Tooth brushing is most effective in combination with fluoride toothpaste. Tooth brushing with fluoride-free toothpaste has only very limited caries preventive effect.
Tooth brushing: How Often, When, and How Long?
How often? It is widely recommended to brush the teeth at least twice daily. But what is the rationale behind it? Dental plaque grows quite slowly and the first subclinical tissue changes beneath plaque can be observed only after more than 24 hours of plaque accumulation.23 As it seems unlikely that with an increase of brushing frequency the quality of brushing increases (see below), in consequence easily accessible sites are cleaned more often than necessary and plaque stagnation sites that are difficult to reach often remain untouched. As negative side effects of brushing, like wedge-shaped defects and erosion/abrasion (see below), may increase—for some highly motivated patients, too much oral hygiene is even detrimental. Besides cosmetic considerations, the recommendation to brush twice daily is mainly based on the fact that tooth brushing is the most efficient way to apply fluorides locally. It has been shown that patients brushing twice daily develop less caries compared with those brushing just once daily.24,25
When? It is often recommended to brush the teeth directly after meals26 and especially before going to bed,27 but there is no strong scientific evidence for this. On the one hand, brushing after meals might help to clear carbohydrates from the oral cavity but on the other hand removal of plaque before meals would leave no biofilm to ferment carbohydrates.28 Brushing directly after acidic meals can trigger erosion, as the softened enamel is easily brushed away and has no time to remineralize.28 With regard to this, a safety period of more than one hour seems to be necessary before brushing after erosive meals.29,30 However, there is little evidence behind these statements and it is currently doubted that such general advice is of any clinical relevance, as long as the teeth do not already show proven erosive damage. The rationale behind the recommendation to brush before going to bed is that salivary flow is decreased during sleep.31 However, since at night usually no cariogenic food is consumed, it is questionable whether this has a clinical impact. As the main motivation of patients for tooth brushing is cosmetic, it makes sense to support this intrinsic motivation and to recommend that patients brush their teeth whenever they are most willing to in their daily routine. This might have a greater effect than theoretical considerations.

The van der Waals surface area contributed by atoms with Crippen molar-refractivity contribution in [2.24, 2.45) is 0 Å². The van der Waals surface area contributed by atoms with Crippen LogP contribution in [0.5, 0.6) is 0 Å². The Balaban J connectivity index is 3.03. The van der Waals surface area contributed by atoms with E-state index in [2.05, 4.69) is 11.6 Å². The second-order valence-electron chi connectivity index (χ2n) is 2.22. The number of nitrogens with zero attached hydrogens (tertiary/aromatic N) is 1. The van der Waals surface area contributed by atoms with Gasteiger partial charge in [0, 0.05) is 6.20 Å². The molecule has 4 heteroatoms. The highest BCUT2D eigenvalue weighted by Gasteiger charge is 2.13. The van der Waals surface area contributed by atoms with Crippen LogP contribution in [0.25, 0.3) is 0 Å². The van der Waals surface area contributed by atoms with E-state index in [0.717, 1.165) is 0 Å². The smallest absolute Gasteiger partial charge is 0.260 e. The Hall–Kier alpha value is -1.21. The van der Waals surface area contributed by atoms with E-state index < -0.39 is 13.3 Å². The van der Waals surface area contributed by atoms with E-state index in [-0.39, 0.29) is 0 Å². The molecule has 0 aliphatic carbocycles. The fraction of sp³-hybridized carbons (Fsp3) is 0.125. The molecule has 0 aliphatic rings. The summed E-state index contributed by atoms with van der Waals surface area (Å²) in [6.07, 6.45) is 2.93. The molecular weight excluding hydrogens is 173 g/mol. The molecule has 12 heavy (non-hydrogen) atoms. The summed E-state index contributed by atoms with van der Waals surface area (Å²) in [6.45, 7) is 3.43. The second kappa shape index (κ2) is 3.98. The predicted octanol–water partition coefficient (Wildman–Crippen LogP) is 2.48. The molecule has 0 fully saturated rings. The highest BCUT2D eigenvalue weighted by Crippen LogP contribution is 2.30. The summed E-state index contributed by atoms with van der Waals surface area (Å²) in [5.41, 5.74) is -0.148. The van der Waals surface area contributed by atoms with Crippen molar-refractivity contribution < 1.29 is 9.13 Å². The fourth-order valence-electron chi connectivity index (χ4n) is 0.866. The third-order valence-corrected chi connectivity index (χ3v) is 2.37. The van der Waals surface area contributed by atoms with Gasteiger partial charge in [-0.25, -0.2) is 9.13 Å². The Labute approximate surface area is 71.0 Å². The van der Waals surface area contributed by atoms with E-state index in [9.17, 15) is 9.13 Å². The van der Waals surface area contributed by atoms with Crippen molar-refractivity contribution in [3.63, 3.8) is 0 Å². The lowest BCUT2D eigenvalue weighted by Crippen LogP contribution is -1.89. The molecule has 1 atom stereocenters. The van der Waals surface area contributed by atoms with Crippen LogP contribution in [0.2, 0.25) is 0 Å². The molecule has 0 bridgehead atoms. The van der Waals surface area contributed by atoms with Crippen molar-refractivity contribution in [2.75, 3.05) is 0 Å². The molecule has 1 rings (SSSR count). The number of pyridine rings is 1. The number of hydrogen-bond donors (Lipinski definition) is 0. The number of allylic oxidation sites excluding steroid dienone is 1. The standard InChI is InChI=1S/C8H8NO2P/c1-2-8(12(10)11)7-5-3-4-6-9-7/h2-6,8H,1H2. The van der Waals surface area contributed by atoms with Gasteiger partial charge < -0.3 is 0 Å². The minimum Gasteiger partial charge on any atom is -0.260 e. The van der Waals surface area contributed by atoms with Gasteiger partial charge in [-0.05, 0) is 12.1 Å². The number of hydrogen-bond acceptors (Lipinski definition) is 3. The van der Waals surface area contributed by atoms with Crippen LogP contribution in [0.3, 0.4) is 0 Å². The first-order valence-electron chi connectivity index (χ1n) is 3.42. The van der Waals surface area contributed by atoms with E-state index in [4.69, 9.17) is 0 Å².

How long? Increasing the tooth brushing time more than one minute seems to have only limited effect on the quality of plaque removal, most probably because patients miss the same areas again.32,33 However, when brushed professionally, manual brushing reaches its limit after six minutes, whereas brushing with oscillating–rotating brushes achieves this efficacy after two minutes. Longer brushing, however, also results in longer contact times with fluorides when fluoride toothpaste is used, which might be beneficial. Retention of fluoride in the mouth also depends on rinsing after brushing.28 It has been shown that the caries preventive effect seems to be higher if less toothpaste is expectorated after brushing.25,34 Thus, mouth-rinsing with water after brushing should be reduced to a minimum. The amount of toothpaste used, however, does not seem to have an important effect.24
Most patients should brush their teeth twice daily with fluoride toothpaste. To enhance the fluoride effect the toothpaste slurry should not be rinsed with water. The individual′s adherence should be considered when giving recommendations.